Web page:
Show Notes


This is the second instalment on our views on the Disability Royal Commission publication. Recently, in the first instalment, we had Dhanika and Brendon talking about 'employment' and 'education', two minor topics from the DRC. However, in this episode, Minh and Brendon brings it all back to the fundamentals of the DRC, and that is the  abuse within the NDIS of participants, particularly 'group homes'. Brendon and Minh talk about examples of cases of different types of abuses, and the rorting of NDIS funds by unscrupulous providers, operating under the radar as 'unregistered' providers. Brendon also talks about how easy it is for independent support workers to approve their own NDIS Workers Screening Test, and the impact of this loophole without proper checks etc. Some of the topics discussed just brings everything back to how flawed this insurance scheme is, and how it is hoped that many changes will occur moving forwards because of the DRC 5 year investigation.

The Royal Commission into Violence, Abuse, Neglect and Exploitation of People with Disability (DRC) has handed down its final 12 volume report with 222 recommendations. Here is one topic covered in the DRC:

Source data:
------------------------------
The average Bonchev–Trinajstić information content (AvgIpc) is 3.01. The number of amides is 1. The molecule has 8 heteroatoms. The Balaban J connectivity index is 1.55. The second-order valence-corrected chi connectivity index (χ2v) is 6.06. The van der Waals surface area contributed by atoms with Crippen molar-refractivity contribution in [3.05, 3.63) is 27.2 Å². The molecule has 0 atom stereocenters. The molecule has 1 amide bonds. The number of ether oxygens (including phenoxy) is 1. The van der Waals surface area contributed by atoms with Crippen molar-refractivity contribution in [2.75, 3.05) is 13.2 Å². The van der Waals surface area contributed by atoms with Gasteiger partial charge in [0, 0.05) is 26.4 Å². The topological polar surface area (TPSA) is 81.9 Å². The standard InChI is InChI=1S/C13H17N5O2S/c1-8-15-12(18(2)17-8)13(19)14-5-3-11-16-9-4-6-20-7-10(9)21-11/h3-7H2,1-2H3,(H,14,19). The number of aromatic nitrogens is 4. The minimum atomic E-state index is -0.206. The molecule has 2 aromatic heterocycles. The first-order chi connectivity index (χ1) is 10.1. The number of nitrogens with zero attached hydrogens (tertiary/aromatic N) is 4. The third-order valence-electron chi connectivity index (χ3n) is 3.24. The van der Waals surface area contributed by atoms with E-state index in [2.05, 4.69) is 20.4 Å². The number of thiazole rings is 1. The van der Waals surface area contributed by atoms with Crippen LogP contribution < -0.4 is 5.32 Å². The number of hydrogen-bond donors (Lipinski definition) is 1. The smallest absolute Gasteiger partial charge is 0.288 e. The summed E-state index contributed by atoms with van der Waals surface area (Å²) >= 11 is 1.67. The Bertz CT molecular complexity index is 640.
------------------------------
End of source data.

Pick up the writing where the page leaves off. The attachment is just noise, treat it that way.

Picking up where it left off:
Group Homes
Commissioners called on the NDIS Commission to prioritise the implementation of the Own Motion Inquiry into Aspects of Supported Accommodation – Action Plan. They also want it to include a review of mechanisms to transfer away from Supported Independent Living and Specialist Disability Accommodation (SDA) being delivered by the same provider, and actions that see disability providers implement models of practice, such as active support. They want to see an implementation plan with explicit timeframes and annual reporting on progress.

The DRC offers recommendations for establishing more inclusive housing options and wants to see NDIS funding models reformed to provide greater flexibility. It calls for pricing mechanisms that do not favour group home living over other models of inclusive housing. Commissioners Bennett, Galbally, McEwin, and Mason have also called for a comprehensive roadmap to phase out group homes within the next 15 years.

Commissioner Ryan suggests an alternative approach to phasing out group homes over time, starting by not approving SDA with 4 to 6 bedrooms. Ryan suggests that new NDIS participants should only be able to enter group homes as a last resort and that priority should be given to moving existing residents out of group homes into smaller groups over time. Ryan also suggests that annual progress and outcomes should be reported to the Disability Reform Ministerial Council.

Own Motion Inquiry - Supported Accomodation - Commissioner

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